(Black Hog Brewing Company)
Style: Red Wine Barrel Aged Kettle Soured Brett
Barrels: Cabernet Franc
From: Oxford, CT
Brewery’s Note: “This beer had a long weekend in our brew kettle allowing beer bugs (Pediococcus and Latcobacillus) to get down get down and do their sour thang. While yeast strains eat sugar and produce alcohol beer bugs eat sugar and produce acids. This gives sour beers their puckering power. After letting the bugs play in the sweet wort pool we boil the beer and add a touch of earthy hops. Disco Pig #2 Brett Golden Sour is 100% Brett fermented to replicate as closely as possible what a traditional Belgian wild fermented sour beer should be! Disco Pig #2 gets even better! Aged in Cabernet Franc barrels from the Finger Lakes, this is a barrel aged lacto sour that you won’t want to miss.”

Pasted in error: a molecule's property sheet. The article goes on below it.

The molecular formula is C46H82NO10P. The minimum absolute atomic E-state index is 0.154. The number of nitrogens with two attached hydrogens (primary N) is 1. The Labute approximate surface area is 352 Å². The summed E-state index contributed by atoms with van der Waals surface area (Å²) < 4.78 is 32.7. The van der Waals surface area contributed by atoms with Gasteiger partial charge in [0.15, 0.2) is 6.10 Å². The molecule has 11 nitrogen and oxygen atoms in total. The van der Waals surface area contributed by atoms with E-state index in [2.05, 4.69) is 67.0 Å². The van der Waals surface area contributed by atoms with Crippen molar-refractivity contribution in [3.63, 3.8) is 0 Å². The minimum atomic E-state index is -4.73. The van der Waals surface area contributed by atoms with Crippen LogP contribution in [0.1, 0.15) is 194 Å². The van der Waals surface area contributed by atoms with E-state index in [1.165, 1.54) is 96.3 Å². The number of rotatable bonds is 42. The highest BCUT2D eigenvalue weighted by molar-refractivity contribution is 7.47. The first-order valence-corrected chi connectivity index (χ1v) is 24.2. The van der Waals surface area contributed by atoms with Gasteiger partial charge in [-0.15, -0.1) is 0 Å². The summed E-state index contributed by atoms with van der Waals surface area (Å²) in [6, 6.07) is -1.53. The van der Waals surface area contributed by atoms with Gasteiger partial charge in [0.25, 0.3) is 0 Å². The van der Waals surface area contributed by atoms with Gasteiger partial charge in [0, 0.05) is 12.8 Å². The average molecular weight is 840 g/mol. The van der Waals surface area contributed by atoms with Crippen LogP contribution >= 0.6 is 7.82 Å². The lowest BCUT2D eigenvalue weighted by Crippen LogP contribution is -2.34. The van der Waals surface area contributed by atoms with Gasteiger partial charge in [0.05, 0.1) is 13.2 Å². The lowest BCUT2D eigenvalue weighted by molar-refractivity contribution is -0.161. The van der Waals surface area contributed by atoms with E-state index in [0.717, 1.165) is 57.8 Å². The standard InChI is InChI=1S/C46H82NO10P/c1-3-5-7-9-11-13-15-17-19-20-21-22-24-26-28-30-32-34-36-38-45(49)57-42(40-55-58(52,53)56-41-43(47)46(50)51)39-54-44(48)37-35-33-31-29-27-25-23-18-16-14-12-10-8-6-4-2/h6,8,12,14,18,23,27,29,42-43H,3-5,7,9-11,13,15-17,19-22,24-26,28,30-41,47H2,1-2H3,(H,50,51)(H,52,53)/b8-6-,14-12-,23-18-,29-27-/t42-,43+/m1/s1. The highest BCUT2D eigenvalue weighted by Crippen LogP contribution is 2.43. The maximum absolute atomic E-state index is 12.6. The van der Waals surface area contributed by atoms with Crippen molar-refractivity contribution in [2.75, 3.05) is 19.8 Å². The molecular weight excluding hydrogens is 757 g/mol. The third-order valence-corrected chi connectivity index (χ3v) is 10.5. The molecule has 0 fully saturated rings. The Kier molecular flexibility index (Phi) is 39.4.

The beer pours a deep, ambered orange with a small head of cream colored, rocky lacing bubbles. The cling is slick and slides quickly off the glass. The beer is ruby pink in the glass, and cloudy and distorted in body, nearly to the point of opacity. On the nose, the beer smells deeply vinous with huge red berry character that gets a little jammy. Below the vinous notes is a juicy bretta funk blending pineapples with lychee and pool water. The barrel also makes a lovely appearance in the nose and is toasty and woody beneath all of the other scents. The more I smell, the more complex the vinous notes become; I get rich raspberry that is slowly macerated into jam with a rare steak meatiness and minerally strawberry jam. Damn, this smells good. On the tongue, the beer tastes tart and mildly acidic with enough fruit pop to keep the mouth lively. Sweetness pairs wonderfully alongside the acidity, taking the beer to deeply vinous levels as red berry sweetness plays with red berry acidity and a touch of citric funk. Bitterness is not absent from the beer, however, and enters in the middle and finish with a mellow yet bristly hop bite with a balancing tannic oak bite. The oak brings subtle sugars and toast into the middle and finish of the sip, too. There is perhaps the faintest hint of acetic acid in the middle of the sip, as well, bringing slight hint of apple cider vinegar. The beer is a wine-like balance of sweet fruit, red berry acidity, and mild bitterness. The taste is like a jammy rosé or a nice light red. It has honestly been awhile since I actively paid attention to the wine I drank, but this tastes New World fruity and bold, with a great bretta funk laying a blanket out below it while the barrel toast and woodiness provide delicious nuance. There is a little cider, and even a hint at almond and perhaps a Flemish nuance, but the beer is really about the vinous, red wine character, and that is superb. In the mouth, the beer feels medium plus bodied, with a languid, yet prickly mouthfeel that oozes while the acid nips lovingly. The carb is mellow and light, allowing the heavier nature of the beer to really unfurl and slink across the tongue. It’s a sipper for sure, and the body and mouthfeel encourage the drinker to do just that. When the beer leaves, the mouth is left dry, with a touch of tannic astringency. There is spittle, but it is faint and spattered over the top of the tongue. Overall, I was pleasantly surprised by this beer. I was not expecting a full on vinification to occur in this beer, and was instead expecting subtle wine nuance. The wine is the star of the taste, however, and it works wonderfully along with the barrel and the bretta funk to create an enjoyable wine-like beer. It’s unique, and fairly reminiscent of a good cheap red wine, and I really like that. Black Hog’s other Disco Pigs have been hit or miss for me thus far, but this one is my favorite and has colored me impressed. It’s not subtle, but is nuanced and complex, and I like it.